Washington, DC (August 21, 2014) — It’s no longer enough to prevent future damage to our planet: If we want a world rich in biodiversity and resilient to the effects of climate change, we need restoration as well as conservation. But there’s a difference between just planting some trees and creating something that actually functions as a healthy ecosystem, and until now there has been no comprehensive manual to designing and implementing ecological restoration projects that work.
In their new book, Project Planning and Management for Ecological Restoration, restoration experts John Rieger, John Stanley, and Ray Traynor fill that gap, drawing on their decades of experience practicing restoration, conducting research, and developing and refining new techniques and methods. They know that restorationists need to understand not just how ecosystems work, but also how human systems work in order to navigate the constraints of politics, economics, and human nature.
In the book, the authors describe a process for planning and managing an ecological restoration project using a simple, four-faceted approach: planning, design, implementation, and aftercare. Throughout, the authors show how to incorporate principles of landscape ecology, hydrology, soil science, wildlife biology, genetics, and other scientific disciplines into project design and implementation. Illustrations, checklists, and tables are included to help practitioners recognize and avoid potential problems that may arise.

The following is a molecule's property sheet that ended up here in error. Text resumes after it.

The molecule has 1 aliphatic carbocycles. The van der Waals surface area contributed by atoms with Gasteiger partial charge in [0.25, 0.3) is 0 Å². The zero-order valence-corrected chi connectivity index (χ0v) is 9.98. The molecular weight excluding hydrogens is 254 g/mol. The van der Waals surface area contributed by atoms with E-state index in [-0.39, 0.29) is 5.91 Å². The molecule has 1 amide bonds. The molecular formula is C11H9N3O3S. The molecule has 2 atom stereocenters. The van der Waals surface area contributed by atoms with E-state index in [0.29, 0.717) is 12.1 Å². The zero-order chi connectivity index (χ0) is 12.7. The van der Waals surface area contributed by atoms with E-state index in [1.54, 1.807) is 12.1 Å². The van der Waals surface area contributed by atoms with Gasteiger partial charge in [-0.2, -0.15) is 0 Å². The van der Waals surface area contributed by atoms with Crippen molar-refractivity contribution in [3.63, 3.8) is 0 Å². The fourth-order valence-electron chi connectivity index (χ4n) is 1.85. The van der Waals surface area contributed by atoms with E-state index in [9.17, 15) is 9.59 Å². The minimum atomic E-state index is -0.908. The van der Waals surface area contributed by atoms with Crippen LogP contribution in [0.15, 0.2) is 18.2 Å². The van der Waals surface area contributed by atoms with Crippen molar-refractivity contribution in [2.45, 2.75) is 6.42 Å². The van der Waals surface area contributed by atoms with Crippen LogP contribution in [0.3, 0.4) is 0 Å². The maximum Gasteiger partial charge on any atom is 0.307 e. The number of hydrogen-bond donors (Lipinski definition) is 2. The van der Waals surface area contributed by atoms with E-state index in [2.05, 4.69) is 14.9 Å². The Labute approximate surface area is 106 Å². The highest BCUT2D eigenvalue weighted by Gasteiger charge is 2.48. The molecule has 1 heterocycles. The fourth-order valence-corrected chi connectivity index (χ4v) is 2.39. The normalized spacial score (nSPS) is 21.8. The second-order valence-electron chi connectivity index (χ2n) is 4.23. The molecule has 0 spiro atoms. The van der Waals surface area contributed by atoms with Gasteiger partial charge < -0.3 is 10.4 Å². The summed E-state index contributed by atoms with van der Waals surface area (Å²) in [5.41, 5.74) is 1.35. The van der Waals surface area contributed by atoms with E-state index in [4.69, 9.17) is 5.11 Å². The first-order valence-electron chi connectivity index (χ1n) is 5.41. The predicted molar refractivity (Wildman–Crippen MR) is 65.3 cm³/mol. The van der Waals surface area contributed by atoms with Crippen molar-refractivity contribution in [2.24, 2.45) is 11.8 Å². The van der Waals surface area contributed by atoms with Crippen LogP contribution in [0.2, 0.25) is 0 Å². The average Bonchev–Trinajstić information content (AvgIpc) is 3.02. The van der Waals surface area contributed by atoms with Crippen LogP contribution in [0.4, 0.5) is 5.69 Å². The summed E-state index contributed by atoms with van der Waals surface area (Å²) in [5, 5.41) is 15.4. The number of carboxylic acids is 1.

Project Planning and Management for Ecological Restoration provides a straightforward framework for developing and carrying out an ecological restoration project that has the highest potential for success. Professional and volunteer practitioners, land managers, and property owners can apply these guidelines to the wide variety of conditions and locations where restoration is needed. Long overdue, this book will inform and advance the effective practice of this rapidly expanding field.
John Rieger is a practicing restoration ecologist, and cofounder and first president of the Society for Ecological Restoration. John Stanley is a practicing restoration ecologist consultant and cofounder of the Society for Ecological Restoration. Ray Traynor is a member of the executive team of the San Diego Association of Governments and registered landscape architect in the state of California.